I have painted an understanding of Co-Creation!

And then, written on the back of my discoveries, another scrap collected from the recent musings of Shiloh Sophia, during the days of the fires.

My work in the world is to wake the sleepers to degree that they are ready to wake. Period. The way I do that is through Intentional Creativity. Full Stop. Full Start. 

There is a bit of tending to do yet, and some rainy teal prayer drops to make for souls in California, but today I take this new expression of a very old, very big calling as language for my work, too. And my heart is changed. Again.

(slb  10/29/19)

Amen. Amen. Selah.


A Place in the (Extroverted) Cosmos

I am, by natural tendency, an introvert. I’m the one pouring tea or doing dishes at church dinners or parties because I feel better when I have a task. I need quiet, reflective, alone time to re-charge when I’ve done too much.

Extroverts, however, are not unfamiliar to me. I’m married to one. Most of our Newfie rescue dogs have been extroverts.

Once upon a time, my official title was Evangelist. This is not an easy function for introverts!

This week, though, I found myself doing an extrovert imitation. It started with patching together homemade hang tags for four of my paintings and helping to hang my first show on a wall made available to me by a generous friend.

While we were hanging things, I met a woman who was prepping for an art bazaar, planned for the next day.

I actually followed her outside, introduced myself and asked about how I might get included in the next bazaar. (Not typical for me!) We chatted, I gave her my info, and she came back inside to see my art.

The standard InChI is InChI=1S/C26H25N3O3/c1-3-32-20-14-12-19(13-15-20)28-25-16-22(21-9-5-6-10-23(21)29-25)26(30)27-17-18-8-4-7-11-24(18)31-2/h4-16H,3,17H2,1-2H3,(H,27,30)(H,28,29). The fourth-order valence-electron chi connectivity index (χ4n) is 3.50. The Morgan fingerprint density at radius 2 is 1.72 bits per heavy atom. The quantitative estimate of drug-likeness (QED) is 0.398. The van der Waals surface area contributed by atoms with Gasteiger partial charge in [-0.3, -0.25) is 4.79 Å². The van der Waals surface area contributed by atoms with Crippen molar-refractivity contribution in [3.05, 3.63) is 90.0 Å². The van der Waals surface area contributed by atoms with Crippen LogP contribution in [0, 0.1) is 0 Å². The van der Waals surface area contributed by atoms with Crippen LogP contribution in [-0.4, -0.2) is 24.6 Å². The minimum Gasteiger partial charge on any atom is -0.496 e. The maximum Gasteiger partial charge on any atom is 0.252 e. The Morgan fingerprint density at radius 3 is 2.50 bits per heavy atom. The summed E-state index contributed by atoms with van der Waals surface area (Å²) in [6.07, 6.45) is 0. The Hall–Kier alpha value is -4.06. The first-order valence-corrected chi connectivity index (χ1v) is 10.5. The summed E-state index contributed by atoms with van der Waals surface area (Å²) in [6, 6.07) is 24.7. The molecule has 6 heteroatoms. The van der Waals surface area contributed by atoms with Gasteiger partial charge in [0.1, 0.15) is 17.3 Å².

Since then, I shared my photos on Facebook, designed new hang tags, and stickers for the cellophane bags that hold small matted pieces, got a dear friend to do the layout, and ordered a bunch during the big sale going on at Moo.

I’ve emailed my new friend, the bazaar-organizing woman, about important things like tents and tables.

Along those lines, I’ve chosen a Musea sign to order for my new classroom space.

Spent a great afternoon with one of my paint peeps who is getting ready for a middle school art show.

The washer is washing. The dryer is drying. My studio is set to begin The Gospel According to Her tomorrow.

And, my leg is back on a pillow.

It occurred to me, a bit earlier, that being a member of the Intentional Creativity community is, for many of us, quite like being an evangelist. I just want to share the ways that working with images is changing my life, including my spiritual journey. And, I truly hope, the world my girls will inherit. Even if it means summoning my extroverted alter ego!

For now, I have a workshop to plan and I’m wondering what is calling you forth in your world!

First, one more adventure into the cosmos of extroverted evangelists, just in case you happen to be hunting for an awesome, sturdy phone case for that shiny new iPhone…

The case pictured above shows an under layer of one of my paintings which is known as A Place in the Cosmos. It’s available, along with several other choices, at Fine Art America. Android fans are invited, as well! And, should you not be into cell phones, there are yoga mats and tote bags and throw pillows, too.